A Two-fer: Screen for One Disease, and Find Another

CT illustration
A low dose CT uses about 90% less ionized radiation than a conventional CT scan. Terese Winslow/nibib.nih.gov

 

Most women over age of 65 have heard of a DEXA scan – an X-ray test that measures bone density, or how strong and thick bones are, usually in the spine and hip. The DEXA scan identifies osteoporosis, or weak bones that may break easily. 

But could doctors look for signs of osteoporosis while screening people for a different medical problem? Researchers in China found that a type of CT scan called low-dose computed tomography, or LDCT, typically used to screen people at risk for lung cancer, can also be used to diagnose osteoporosis. A low dose CT uses about 90% less ionized radiation than a conventional CT scan. A CT scan takes cross-sectional images of soft tissue, bone and blood vessels, showing more detail than an X-ray.

Building strong bones 

The human body needs strong bones. Bones are made from calcium and collagen; these form the frame to which the flesh clings. Bone forms over many years, getting stronger until a person reaches early adulthood. So, the more bone you produce while young, the more protection you have against osteoporosis in later years. 

In a person’s 20s, the body can start to lose bone unless it receives enough vitamin D, calcium and exercise to help prevent that loss.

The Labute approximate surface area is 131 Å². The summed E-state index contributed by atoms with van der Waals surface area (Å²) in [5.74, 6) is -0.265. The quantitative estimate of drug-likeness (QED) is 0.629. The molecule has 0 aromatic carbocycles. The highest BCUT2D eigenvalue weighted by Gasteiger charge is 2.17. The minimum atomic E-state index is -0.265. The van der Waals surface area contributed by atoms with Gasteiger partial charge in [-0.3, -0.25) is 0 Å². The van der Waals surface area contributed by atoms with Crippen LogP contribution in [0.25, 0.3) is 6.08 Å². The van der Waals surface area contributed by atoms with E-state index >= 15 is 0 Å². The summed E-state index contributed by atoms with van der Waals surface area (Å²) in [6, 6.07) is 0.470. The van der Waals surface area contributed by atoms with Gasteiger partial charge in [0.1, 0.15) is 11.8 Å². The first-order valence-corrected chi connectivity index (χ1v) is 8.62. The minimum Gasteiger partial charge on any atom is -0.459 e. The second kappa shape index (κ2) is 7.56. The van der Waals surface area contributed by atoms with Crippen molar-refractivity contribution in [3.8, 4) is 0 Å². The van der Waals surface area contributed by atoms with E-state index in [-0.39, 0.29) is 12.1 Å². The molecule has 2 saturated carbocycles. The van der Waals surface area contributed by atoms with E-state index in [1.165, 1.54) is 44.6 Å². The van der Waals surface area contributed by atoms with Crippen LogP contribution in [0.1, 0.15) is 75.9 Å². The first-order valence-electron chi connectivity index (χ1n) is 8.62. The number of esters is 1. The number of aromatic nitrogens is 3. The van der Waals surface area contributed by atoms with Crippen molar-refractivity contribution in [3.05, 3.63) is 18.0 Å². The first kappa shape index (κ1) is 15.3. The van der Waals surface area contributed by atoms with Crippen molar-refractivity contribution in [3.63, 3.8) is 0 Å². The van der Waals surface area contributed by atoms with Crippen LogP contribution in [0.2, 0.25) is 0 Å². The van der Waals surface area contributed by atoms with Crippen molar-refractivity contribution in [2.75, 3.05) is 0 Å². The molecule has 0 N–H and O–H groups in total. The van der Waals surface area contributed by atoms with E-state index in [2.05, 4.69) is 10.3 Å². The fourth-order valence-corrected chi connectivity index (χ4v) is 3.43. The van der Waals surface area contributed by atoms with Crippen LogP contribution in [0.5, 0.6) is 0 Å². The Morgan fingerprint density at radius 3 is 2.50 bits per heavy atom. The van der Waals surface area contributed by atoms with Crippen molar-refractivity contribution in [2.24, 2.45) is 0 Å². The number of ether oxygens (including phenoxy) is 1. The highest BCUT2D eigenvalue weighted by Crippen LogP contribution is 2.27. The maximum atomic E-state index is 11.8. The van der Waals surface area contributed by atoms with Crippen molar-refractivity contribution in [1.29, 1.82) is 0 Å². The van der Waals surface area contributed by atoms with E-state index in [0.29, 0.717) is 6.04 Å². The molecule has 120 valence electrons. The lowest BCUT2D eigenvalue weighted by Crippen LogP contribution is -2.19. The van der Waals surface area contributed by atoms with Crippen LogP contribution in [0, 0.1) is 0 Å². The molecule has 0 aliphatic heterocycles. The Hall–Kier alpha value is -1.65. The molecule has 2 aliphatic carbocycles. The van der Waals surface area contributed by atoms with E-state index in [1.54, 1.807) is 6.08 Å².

When the amount of bone produced does not replace what’s been lost, osteoporosis sets in. 

Women are more likely than men to develop osteoporosis for two reasons. Their bones are typically smaller than a man’s, and the estrogen drop that accompanies menopause can cause a rapid loss of bone. Men are not immune to bone loss, however, and are also at risk for osteoporosis.

An alternative to DEXA?

During 2018 and 2019, over 69,000 adults were screened for lung cancer using LDCT, reported a study published in the Journal of Bone and Mineral Research. Researchers at multiple health centers across China found that LDCT can determine bone density, which means that people who have an LDCT scan for another reason, such as a lung cancer screening, can also be screened for osteoporosis. The researchers noted two benefits: It is less expensive to use the LDCT  and it exposes the person to less radiation. 

LDCT may have an edge over DEXA scans when it comes to diagnosing osteoporosis in men, said the study. While the number of women diagnosed with osteoporosis by LDCT was similar to the number diagnosed by DEXA scans, twice as many men were diagnosed by the LDCT compared to DEXA scans.

The take home

The study shows that for people being screened for lung cancer – such as older people who have smoked for years or heavy smokers who have quit --- a LDCT scan could someday offer a two-for-one screening.

In the meantime, if you are a woman over 65, or are at risk for broken ones, this advice is for you: The US Preventive Services Task Force recommends a DEXA bone density test. As for how often, that depends on the results of your first screening. If there are no problems, have another scan in about 15 years.

 

 

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